Two days ago, I was at my doctor for a checkup. Everyone there knows I write novels. I distributed bookmarks for French Peril. The nurse, a lovely woman called Jocelyn, asked me if she could be in my next book. I needed a name for a nurse and told her I could use a Jocelyna. But then, Gaby, the clerk who books the appointments, protested that she too deserved to be in my book. She always gives me immediate appointments. This woman is a gem. For her I created a Gabriella in my current whip. Now, the whole staff is impatiently waiting for the book where Jocelyna and Gabriella will hold a role.

Names are important. They become synonyms of a story. If I say Scarlet, won’t you immediately think, Gone with the Wind? But it’s the character that makes a name immortal.

What could be more exciting for a young American architect than to live in a French chateau owned by a young count and to work on the restoration of a chapel in the Loire Valley?
But when her professor is poisoned because he knew too much about a missing statue, Cheryl's summer job changes into a dangerous treasure hunt and Count François is faced with a difficult choice:
Are the statue and his chateau worth endangering the life of the impetuous young woman who's turned his life upside down?
Review Your Book Review, 4 Stars
Mona Risk, author of French Peril, offers her fans another great read. In French Peril, she creates a swirling air of mystery around the excavation of a chapel ruin. Murder, mystery, and intrigue seem to follow Cheryl as she assists Francois on his project…. Risk has a talent for character development. Cheryl is a multitalented, impetuous person. Francois is romantic, determined, and very protective. French Peril is a great contemporary romantic read.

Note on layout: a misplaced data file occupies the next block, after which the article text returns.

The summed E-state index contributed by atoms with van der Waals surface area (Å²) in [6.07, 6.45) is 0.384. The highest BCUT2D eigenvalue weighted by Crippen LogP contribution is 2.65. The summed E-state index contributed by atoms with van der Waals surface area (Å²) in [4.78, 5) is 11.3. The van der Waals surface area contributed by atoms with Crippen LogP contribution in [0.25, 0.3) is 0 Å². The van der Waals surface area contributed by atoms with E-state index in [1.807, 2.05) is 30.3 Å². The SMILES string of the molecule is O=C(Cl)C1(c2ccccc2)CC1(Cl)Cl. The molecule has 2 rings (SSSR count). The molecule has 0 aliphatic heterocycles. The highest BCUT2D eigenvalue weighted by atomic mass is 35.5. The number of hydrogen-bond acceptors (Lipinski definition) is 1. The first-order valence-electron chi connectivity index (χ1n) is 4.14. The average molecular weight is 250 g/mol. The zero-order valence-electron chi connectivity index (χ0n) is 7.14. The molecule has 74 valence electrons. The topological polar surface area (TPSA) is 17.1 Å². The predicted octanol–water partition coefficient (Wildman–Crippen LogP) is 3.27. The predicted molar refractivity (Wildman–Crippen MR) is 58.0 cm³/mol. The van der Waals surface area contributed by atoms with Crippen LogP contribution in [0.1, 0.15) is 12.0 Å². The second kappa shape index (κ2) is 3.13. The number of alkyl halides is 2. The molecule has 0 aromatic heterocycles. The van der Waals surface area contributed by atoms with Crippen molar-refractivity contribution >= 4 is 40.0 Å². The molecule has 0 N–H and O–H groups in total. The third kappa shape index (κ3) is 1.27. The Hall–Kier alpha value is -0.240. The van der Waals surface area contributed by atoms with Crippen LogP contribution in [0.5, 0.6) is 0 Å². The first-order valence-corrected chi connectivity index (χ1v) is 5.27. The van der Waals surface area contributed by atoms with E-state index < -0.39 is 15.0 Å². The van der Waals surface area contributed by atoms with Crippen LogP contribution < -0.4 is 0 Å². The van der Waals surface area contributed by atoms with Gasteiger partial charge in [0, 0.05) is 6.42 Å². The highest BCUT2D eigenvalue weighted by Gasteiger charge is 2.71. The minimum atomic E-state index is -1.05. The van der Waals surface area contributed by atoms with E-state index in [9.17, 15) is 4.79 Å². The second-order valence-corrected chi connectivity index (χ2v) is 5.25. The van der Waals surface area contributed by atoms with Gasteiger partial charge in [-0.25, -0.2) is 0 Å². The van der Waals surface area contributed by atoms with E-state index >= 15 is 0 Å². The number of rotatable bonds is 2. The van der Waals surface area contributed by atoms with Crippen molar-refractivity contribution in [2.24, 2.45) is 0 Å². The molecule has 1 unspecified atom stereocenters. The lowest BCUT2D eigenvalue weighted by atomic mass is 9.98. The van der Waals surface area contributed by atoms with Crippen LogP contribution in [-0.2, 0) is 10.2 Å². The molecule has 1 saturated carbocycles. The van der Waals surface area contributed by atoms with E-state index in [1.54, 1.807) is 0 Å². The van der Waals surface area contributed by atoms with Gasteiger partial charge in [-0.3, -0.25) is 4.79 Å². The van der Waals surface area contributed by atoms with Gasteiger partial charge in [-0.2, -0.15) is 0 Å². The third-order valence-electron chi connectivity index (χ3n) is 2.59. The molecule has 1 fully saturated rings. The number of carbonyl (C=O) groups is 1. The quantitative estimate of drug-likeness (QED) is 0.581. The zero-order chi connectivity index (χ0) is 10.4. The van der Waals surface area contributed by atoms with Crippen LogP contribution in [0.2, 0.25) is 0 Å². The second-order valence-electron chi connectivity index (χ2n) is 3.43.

The Romance Studio Review: Overall rating: Sensuality rating: Mildly sensual
This is a wonderfully exciting romantic suspense novel. The characters are appealing and the setting is very romantic, a chateau in the Loire Valley. There is an interesting cast of characters. The plot is full of action and the reader is never sure who is on the side of good or evil. As a matter of fact, very few are who they appear to be. The love story between Francois the Comte and Cheryl is very engrossing all on its own. Cheryl is a very earnest grad student. I really liked her character; she has spunk as well as brains. The various plotlines converge into a very exciting climax that will surprise the reader.